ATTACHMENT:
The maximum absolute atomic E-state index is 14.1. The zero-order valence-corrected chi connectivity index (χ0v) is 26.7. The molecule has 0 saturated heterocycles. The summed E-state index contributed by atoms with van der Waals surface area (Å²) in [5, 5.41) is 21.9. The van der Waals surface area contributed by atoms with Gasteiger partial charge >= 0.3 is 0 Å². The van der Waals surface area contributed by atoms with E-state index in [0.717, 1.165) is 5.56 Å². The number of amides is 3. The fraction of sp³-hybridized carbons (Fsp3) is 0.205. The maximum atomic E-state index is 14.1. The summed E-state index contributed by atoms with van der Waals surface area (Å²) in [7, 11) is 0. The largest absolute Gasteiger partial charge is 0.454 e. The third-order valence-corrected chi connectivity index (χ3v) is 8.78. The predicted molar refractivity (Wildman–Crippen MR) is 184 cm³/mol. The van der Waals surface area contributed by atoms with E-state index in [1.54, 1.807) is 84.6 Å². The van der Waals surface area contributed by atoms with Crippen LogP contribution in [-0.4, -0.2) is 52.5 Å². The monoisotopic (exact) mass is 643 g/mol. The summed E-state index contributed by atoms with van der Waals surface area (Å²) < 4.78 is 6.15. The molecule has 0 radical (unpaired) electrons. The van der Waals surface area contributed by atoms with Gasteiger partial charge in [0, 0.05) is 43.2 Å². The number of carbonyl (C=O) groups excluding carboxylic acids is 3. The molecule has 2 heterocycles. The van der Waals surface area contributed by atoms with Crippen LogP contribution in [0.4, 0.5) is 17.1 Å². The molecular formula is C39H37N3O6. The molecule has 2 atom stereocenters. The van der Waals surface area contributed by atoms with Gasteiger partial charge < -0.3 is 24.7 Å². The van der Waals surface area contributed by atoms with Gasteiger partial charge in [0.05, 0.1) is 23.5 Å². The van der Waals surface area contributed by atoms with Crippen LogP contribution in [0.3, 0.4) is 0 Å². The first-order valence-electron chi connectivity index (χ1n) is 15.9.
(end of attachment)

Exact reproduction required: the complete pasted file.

The maximum absolute atomic E-state index is 14.1. The zero-order valence-corrected chi connectivity index (χ0v) is 26.7. The molecule has 0 saturated heterocycles. The summed E-state index contributed by atoms with van der Waals surface area (Å²) in [5, 5.41) is 21.9. The van der Waals surface area contributed by atoms with Gasteiger partial charge >= 0.3 is 0 Å². The van der Waals surface area contributed by atoms with E-state index in [0.717, 1.165) is 5.56 Å². The number of amides is 3. The fraction of sp³-hybridized carbons (Fsp3) is 0.205. The maximum atomic E-state index is 14.1. The summed E-state index contributed by atoms with van der Waals surface area (Å²) in [7, 11) is 0. The largest absolute Gasteiger partial charge is 0.454 e. The third-order valence-corrected chi connectivity index (χ3v) is 8.78. The predicted molar refractivity (Wildman–Crippen MR) is 184 cm³/mol. The van der Waals surface area contributed by atoms with E-state index in [1.54, 1.807) is 84.6 Å². The van der Waals surface area contributed by atoms with Crippen LogP contribution in [-0.4, -0.2) is 52.5 Å². The monoisotopic (exact) mass is 643 g/mol. The summed E-state index contributed by atoms with van der Waals surface area (Å²) < 4.78 is 6.15. The molecule has 0 radical (unpaired) electrons. The van der Waals surface area contributed by atoms with Gasteiger partial charge in [0, 0.05) is 43.2 Å². The number of carbonyl (C=O) groups excluding carboxylic acids is 3. The molecule has 2 heterocycles. The van der Waals surface area contributed by atoms with Crippen LogP contribution in [0.4, 0.5) is 17.1 Å². The molecular formula is C39H37N3O6. The molecule has 2 atom stereocenters. The van der Waals surface area contributed by atoms with Gasteiger partial charge < -0.3 is 24.7 Å². The van der Waals surface area contributed by atoms with Gasteiger partial charge in [0.05, 0.1) is 23.5 Å². The van der Waals surface area contributed by atoms with Crippen LogP contribution in [0.3, 0.4) is 0 Å². The first-order valence-electron chi connectivity index (χ1n) is 15.9.